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What you need to know about yoghurt right now

by , 23 February 2016

Flip through any health magazine or scroll any wellness blog and you're bound to be advised to eat lots of yoghurt. Often touted as one of the top foods to eat, especially for women, yoghurt contains probiotics, calcium and protein, which have been correlated with better gastrointestinal health, improved bone density and even weight loss.

However, if you read vegan blogs, such as the magnetic KrisCarr.com, you'll read that dairy is the devil of all foods, contributing to mucus, bone loss and potentially cancer.

So what's the truth? Should you be eating it or ditching it? Here's everything you need to know about yoghurt.

The truth about yoghurt

The pros:
Yoghurt is loaded with probiotics
Yoghurt does contain probiotics, but if the yoghurt is homogenised (almost all dairy in South Africa is), most of the beneficial bacteria are killed off by the heat treatment. Those that survive need to make it past the stomach acid to take up residence in the large intestine. Even Mr. Jason Bourne is unlikely to survive heat and acid! If your primary reason for eating yoghurt is for its probiotic content, take a good quality five-strain probiotic instead. Select one that has been encapsulated to resist stomach acid.
Yoghurt contains calcium
Yoghurt does contain calcium, but calcium alone will not improve bone density. Vitamin D and magnesium are both essential for the utilisation of calcium by the bone matrix. Yoghurt contains scant amounts of both. If you're worried about bone health, eat a kale salad with almonds;  it contains the ideal ratio of calcium to magnesium for optimal bone density.
Yoghurt is packed with protein
A one-cup serving of Greek yoghurt contains 12 g of protein. This is equivalent to two eggs and roughly half a one-cup serving of fish. Yoghurt trumps on the protein front, but it's a bit of a taker; it gives nothing more. Two eggs provide the same protein content, but also choline for enhanced brain function and conjugated linoleic acid for abdominal fat burning. I prefer the flat abs and smarter brain option.
The cons:
Yoghurt is mucus-forming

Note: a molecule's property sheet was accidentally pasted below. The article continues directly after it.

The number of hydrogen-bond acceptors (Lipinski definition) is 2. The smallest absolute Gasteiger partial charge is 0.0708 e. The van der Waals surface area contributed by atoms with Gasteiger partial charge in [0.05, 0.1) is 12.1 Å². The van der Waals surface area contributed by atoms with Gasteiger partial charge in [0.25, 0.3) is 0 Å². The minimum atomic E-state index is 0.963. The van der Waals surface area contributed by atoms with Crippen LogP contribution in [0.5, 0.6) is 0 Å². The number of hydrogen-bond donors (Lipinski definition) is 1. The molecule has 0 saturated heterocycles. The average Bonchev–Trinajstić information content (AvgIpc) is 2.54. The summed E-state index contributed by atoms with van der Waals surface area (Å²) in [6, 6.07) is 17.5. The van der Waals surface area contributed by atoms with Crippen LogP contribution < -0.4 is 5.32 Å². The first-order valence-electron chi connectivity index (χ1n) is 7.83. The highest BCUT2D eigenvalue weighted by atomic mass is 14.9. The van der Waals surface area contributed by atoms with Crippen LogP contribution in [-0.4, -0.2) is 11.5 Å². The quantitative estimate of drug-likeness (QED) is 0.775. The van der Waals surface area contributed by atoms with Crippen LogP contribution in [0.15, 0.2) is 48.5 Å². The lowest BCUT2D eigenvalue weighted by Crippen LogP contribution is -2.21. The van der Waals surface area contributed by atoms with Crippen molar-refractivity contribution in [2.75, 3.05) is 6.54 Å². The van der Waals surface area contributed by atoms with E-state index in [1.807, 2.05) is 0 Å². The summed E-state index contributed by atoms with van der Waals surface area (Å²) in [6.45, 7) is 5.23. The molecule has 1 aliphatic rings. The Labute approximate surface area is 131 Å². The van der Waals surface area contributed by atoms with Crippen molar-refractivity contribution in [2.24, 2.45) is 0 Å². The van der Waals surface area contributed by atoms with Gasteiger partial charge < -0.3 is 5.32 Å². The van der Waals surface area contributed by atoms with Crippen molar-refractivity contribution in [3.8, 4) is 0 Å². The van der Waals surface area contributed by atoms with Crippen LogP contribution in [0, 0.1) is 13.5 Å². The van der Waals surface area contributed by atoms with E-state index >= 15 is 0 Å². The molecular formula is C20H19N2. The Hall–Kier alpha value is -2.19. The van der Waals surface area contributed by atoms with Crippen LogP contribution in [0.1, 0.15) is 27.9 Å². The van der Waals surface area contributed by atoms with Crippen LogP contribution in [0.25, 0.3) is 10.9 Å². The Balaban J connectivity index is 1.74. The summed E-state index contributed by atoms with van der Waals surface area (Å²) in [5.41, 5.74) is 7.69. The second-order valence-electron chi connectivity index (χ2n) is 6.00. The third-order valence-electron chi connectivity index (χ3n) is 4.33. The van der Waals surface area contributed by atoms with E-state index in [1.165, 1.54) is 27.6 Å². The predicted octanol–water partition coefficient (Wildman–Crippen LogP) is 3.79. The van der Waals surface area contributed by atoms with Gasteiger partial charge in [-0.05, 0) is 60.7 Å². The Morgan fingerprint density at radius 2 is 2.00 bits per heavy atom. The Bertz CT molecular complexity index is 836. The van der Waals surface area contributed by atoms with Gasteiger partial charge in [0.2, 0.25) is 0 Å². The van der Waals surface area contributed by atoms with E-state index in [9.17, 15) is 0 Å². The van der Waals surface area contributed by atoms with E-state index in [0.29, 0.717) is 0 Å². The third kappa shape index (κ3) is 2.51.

Yoghurt (and dairy) can be mucus-forming, particularly in individuals who have a sensitivity to dairy or are lactose intolerant. Approximately 60% of the people on whom I run food sensitivity tests have a dairy sensitivity, which means they are reacting to a protein molecule in milk. Take them off yoghurt and milk and their chronic sinusitis and congestion (i.e. mucus) goes away (as does their IBS, headaches and bloating).
Yoghurt causes bone loss
Dairy produces an acidic residue in the body when digested. If the acidity is not buffered with magnesium, calcium, potassium and other bicarbonates, it can strip these nutrients from the bone so that the blood pH remains consistent. One container of yoghurt on a daily basis is unlikely to cause bone loss. However, combine the yoghurt with granola, cereal, or jam and you'll magnify its acidic effect. Sugar and grains are very acid-forming.

Forgo your greens and you'll exponentially increase the risk of bonecatabolism as your green vegetables supply the buffering nutrient, magnesium. If you must have yoghurt (for example, you're at the airport and nothing else is available), avoid the parfait with granola and make sure your next meal contains green vegetables.
Yoghurt is cancer-forming
Dairy contains a hormone called insulin-like growth factor (IGF-I). High levels of IGF-1 have been linked to cancer cell proliferation. Dr Colin Campbell, Ph.D, in his book The China Study eloquently demonstrates this connection. However, he also says that a small amount of dairy does not show a cancer correlation. So fear not, dipping your turmeric cauliflower in a yoghurt sauce is unlikely to result in cancer promotion.

The bottom line about eating yoghurt

Eating organic yoghurt once per week won't induce adverse health reactions, unless you have a dairy sensitivity or are lactose intolerant. Skip the daily consumption or better still, skip it altogether. There are far superior food choices that provide more nutritional punch. While yoghurt is a convenient snack, so too is an apple, and where there's a yoghurt for sale, there's an apple!

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